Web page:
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It’s no secret that the struggling economy has been a boon for marketers of private label products. Not content to coast on increased consumer acceptance of store brands as consumers look for ways to cut costs during the recession, retailers have intently focused on growing their store brand programs. National brand manufacturers, meanwhile, have developed new strategies to protect their brands from private label encroachment by offering new value, quality and innovation. The latest SymphonyIRI Times & Trends Report, “Reversal of Fortune: National Brands Pick up Gains on Private Label,” explores this ongoing battle and reveals that national brand marketers’ efforts have been producing results, evidenced by private label share losses across many CPG categories and channels during the past two years.
Utilizing SymphonyIRI’s newly released total U.S. multi-outlet geographies for the first time, this edition of Times & Trends digs even deeper and broader into private label trends than previous reports. The new coverage, which will be regularly leveraged in Times & Trends reports going forward, brings perspective on Walmart, military commissaries and select club and dollar retail chains to the traditional food, drug and mass outlet coverage of earlier scanner data-based reports.
“Signs that private label may be hitting a proverbial glass ceiling have emerged during the past couple of years,” says Daniel Grubbs, principal, Symphony Consulting, SymphonyIRI Group. “While private label has made some impressive gains, our new report reinforces the fact that private label has entered a phase where there are pockets of growth among categories and retailers, rather than a general expansion. Private label’s success still relies heavily on price discounts, and private label purchases are quite concentrated among a minority of shoppers.”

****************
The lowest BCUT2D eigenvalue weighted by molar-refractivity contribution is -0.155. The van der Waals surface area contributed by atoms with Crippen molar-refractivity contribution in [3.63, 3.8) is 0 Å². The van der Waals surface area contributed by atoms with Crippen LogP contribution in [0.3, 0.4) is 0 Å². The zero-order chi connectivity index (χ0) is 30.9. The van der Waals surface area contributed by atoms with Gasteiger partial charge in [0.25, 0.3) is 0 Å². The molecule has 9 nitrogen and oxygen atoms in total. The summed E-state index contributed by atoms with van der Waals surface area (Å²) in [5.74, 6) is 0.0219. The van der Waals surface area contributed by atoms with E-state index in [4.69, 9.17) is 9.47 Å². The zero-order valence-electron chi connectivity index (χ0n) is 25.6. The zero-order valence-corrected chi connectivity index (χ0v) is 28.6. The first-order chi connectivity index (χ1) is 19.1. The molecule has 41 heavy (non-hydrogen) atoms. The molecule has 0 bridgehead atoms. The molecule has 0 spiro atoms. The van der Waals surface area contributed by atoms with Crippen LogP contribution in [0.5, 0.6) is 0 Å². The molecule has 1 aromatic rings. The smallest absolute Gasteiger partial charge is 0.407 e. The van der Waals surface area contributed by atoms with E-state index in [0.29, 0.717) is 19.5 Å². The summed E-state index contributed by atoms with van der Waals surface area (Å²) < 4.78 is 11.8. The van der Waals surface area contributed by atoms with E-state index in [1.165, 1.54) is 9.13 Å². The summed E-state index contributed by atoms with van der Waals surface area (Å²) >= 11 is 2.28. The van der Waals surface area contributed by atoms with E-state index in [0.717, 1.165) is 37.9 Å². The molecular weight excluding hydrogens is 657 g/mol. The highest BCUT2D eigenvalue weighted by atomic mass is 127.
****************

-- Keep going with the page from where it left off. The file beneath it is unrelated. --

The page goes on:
The following is a glimpse of the share trends, purchase segments, and discounting and merchandising analyses found in the Times & Trends report:
Private label unit share trends were mixed across a majority of departments during the past year, evidence of the resolve and deftness of retailers and name brand manufactures in serving consumers on an unwavering pursuit for value. Private label boasts above average and increasing share across 19 of the 100 largest CPG categories. Across a strong majority of these categories, penetration is on the rise, in some instances substantially. Private label is “up and coming,” with share below average but on the increase in 41 of the 100 largest CPG categories. The up-and-coming category showing the largest private label jump hails from the snack aisles, where private label currently holds a 12% share of dollar sales and 17% of volume sales. While this figure has been largely flat during the past year, several snack categories are seeing private label share grow.
Private label share is on the decline in 40 of the 100 largest CPG categories. In these categories, innovation is often playing a key role in thwarting private label in-roads. Price is also a key influencer of trends in this area and is critical to monitor in the coming weeks and months, as private label prices are rising more quickly versus industry average.
“National brands have clearly gotten the message from their private label competitors: providing consumers low prices and, more importantly, solid value, will drive sales and share gains,” concludes Susan Viamari, editor, Times & Trends, SymphonyIRI. “Marketers from both sides of the table are working to establish balance in their co-dependent relationship and serve consumers well. The key to success is the ability to provide perceived and real value for consumers in all life stages and circumstances.”